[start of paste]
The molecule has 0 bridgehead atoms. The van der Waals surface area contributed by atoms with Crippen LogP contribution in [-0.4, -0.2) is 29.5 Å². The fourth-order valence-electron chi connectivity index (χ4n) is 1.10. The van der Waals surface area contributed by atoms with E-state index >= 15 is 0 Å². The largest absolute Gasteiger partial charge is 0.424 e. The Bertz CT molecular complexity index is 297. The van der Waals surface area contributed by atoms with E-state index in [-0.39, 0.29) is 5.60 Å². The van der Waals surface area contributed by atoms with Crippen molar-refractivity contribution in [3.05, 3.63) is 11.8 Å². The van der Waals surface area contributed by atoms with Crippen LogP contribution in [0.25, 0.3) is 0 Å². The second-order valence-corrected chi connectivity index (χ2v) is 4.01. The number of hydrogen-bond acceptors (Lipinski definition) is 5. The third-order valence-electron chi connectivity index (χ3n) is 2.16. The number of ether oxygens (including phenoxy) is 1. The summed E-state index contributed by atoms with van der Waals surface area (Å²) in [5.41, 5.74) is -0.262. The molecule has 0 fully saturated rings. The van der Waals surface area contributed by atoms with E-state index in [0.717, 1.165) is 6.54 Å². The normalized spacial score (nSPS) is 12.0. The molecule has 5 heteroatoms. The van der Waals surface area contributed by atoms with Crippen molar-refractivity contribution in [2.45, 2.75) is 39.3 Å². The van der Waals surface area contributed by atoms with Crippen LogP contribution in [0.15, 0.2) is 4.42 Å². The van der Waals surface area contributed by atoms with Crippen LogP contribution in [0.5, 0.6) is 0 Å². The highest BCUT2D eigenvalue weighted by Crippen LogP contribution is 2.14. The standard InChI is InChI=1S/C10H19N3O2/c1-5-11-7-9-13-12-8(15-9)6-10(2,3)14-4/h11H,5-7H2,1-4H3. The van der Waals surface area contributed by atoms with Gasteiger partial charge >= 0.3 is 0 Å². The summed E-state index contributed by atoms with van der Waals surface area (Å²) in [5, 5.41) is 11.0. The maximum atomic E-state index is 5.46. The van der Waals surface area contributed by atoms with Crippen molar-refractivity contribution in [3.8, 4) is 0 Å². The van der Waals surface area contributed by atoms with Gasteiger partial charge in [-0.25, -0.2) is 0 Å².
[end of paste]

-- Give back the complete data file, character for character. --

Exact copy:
The molecule has 0 bridgehead atoms. The van der Waals surface area contributed by atoms with Crippen LogP contribution in [-0.4, -0.2) is 29.5 Å². The fourth-order valence-electron chi connectivity index (χ4n) is 1.10. The van der Waals surface area contributed by atoms with E-state index >= 15 is 0 Å². The largest absolute Gasteiger partial charge is 0.424 e. The Bertz CT molecular complexity index is 297. The van der Waals surface area contributed by atoms with E-state index in [-0.39, 0.29) is 5.60 Å². The van der Waals surface area contributed by atoms with Crippen molar-refractivity contribution in [3.05, 3.63) is 11.8 Å². The van der Waals surface area contributed by atoms with Crippen LogP contribution in [0.25, 0.3) is 0 Å². The second-order valence-corrected chi connectivity index (χ2v) is 4.01. The number of hydrogen-bond acceptors (Lipinski definition) is 5. The third-order valence-electron chi connectivity index (χ3n) is 2.16. The number of ether oxygens (including phenoxy) is 1. The summed E-state index contributed by atoms with van der Waals surface area (Å²) in [5.41, 5.74) is -0.262. The molecule has 0 fully saturated rings. The van der Waals surface area contributed by atoms with E-state index in [0.717, 1.165) is 6.54 Å². The normalized spacial score (nSPS) is 12.0. The molecule has 5 heteroatoms. The van der Waals surface area contributed by atoms with Crippen molar-refractivity contribution in [2.45, 2.75) is 39.3 Å². The van der Waals surface area contributed by atoms with Crippen LogP contribution in [0.15, 0.2) is 4.42 Å². The van der Waals surface area contributed by atoms with Crippen LogP contribution in [0.5, 0.6) is 0 Å². The highest BCUT2D eigenvalue weighted by Crippen LogP contribution is 2.14. The standard InChI is InChI=1S/C10H19N3O2/c1-5-11-7-9-13-12-8(15-9)6-10(2,3)14-4/h11H,5-7H2,1-4H3. The van der Waals surface area contributed by atoms with Gasteiger partial charge >= 0.3 is 0 Å². The summed E-state index contributed by atoms with van der Waals surface area (Å²) in [5, 5.41) is 11.0. The maximum atomic E-state index is 5.46. The van der Waals surface area contributed by atoms with Crippen molar-refractivity contribution in [3.8, 4) is 0 Å². The van der Waals surface area contributed by atoms with Gasteiger partial charge in [-0.25, -0.2) is 0 Å².